Profile: Intergenerational Partnerships

Partnerships with schools and youth-based organizations ensure that youth are educated about dementia and equipped with knowledge and understanding at a young age. This helps to promote empathy and reduce stigma in younger generations.

Rundle College

Partnership highlights include:

  • Incorporating dementia education throughout their curriculum from grades K-12
  • Creating a ‘Dementia Friendly Schools’ checklist for other schools to use
  • Visiting and volunteering with seniors living at Wentworth Manor, forming intergenerational relationships, increasing social engagement and further reducing stigma associated with dementia

Rundle College has demonstrated leadership in creating intergenerational partnerships with The Brenda Strafford Foundation’s Wentworth Manor in the Calgary Westhills pilot community. Some highlights of intergenerational activities between Rundle College and Wentworth Manor include a ‘Seniors Tea’ at Rundle College, where students host  senior residents for an afternoon of refreshments, conversation and entertainment. Rundle College students also partner with the Wentworth Manor Therapeutic Recreation department to facilitate the renowned ‘Opening Minds Through Arts’ art therapy program, designed to promote meaningful interactions between senior participants and student facilitators, as well as provide an outlet for creative expression for those with dementia.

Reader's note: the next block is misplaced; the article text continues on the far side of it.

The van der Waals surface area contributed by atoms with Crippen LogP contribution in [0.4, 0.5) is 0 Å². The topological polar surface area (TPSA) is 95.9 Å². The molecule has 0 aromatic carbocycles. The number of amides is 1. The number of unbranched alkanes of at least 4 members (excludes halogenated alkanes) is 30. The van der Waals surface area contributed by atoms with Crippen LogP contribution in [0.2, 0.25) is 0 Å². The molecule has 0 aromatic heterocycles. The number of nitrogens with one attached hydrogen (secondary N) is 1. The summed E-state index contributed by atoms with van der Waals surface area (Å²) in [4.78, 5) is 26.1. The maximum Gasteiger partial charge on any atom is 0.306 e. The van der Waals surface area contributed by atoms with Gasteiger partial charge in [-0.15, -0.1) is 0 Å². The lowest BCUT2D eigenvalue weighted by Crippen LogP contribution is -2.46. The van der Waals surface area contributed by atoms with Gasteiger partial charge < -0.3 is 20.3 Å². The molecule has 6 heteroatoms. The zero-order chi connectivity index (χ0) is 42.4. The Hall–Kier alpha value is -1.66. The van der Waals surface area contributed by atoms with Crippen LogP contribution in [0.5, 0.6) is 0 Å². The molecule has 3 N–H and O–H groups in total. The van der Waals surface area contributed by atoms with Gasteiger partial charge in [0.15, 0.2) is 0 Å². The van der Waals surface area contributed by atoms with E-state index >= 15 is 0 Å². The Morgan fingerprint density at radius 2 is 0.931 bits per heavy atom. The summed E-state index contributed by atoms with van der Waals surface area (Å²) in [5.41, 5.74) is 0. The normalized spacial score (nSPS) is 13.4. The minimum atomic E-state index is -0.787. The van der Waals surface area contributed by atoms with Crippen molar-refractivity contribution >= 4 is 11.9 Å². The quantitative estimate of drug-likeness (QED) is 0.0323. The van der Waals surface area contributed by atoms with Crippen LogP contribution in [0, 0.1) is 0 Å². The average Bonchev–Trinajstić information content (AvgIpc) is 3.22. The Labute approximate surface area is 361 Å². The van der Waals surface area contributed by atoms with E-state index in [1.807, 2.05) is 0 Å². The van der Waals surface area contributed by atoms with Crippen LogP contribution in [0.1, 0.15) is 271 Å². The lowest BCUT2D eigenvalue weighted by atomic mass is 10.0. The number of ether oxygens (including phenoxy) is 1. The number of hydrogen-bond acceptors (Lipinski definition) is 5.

“Students are now very much aware when they see a symptom of dementia and how that person may be struggling. It’s empowering for them. They have a sense of knowing how to handle the situation, why it’s happening, what they can do about it and how to make the individual feel more comfortable.”

Teacher, Rundle College

Ecole Secondaire Foothills Composite High School / Alberta High School in Fine Arts

“By experiencing the simulation component of the training, and viewing a touching video of someone facing dementia, students got to translate their knowledge to ‘what’s next for me? How can I make a difference for those living with dementia?’ Some of the students shared that they have loved ones in their life experiencing dementia. This training gave them the ability to interact with those loved ones in a profound way. Just knowing, for instance, that a person with dementia will remember a positive interaction encouraged them that they are capable of making a difference. I was pleased to see that some of the students even volunteered to assist at the Memory Café, which was really encouraging. I was so grateful for the opportunity to partner with the Dementia Friendly Communities project in this intergenerational capacity.”

Jody Swift, Teacher, Ecole Secondaire Foothills Composite High School / Alberta High School in Fine Arts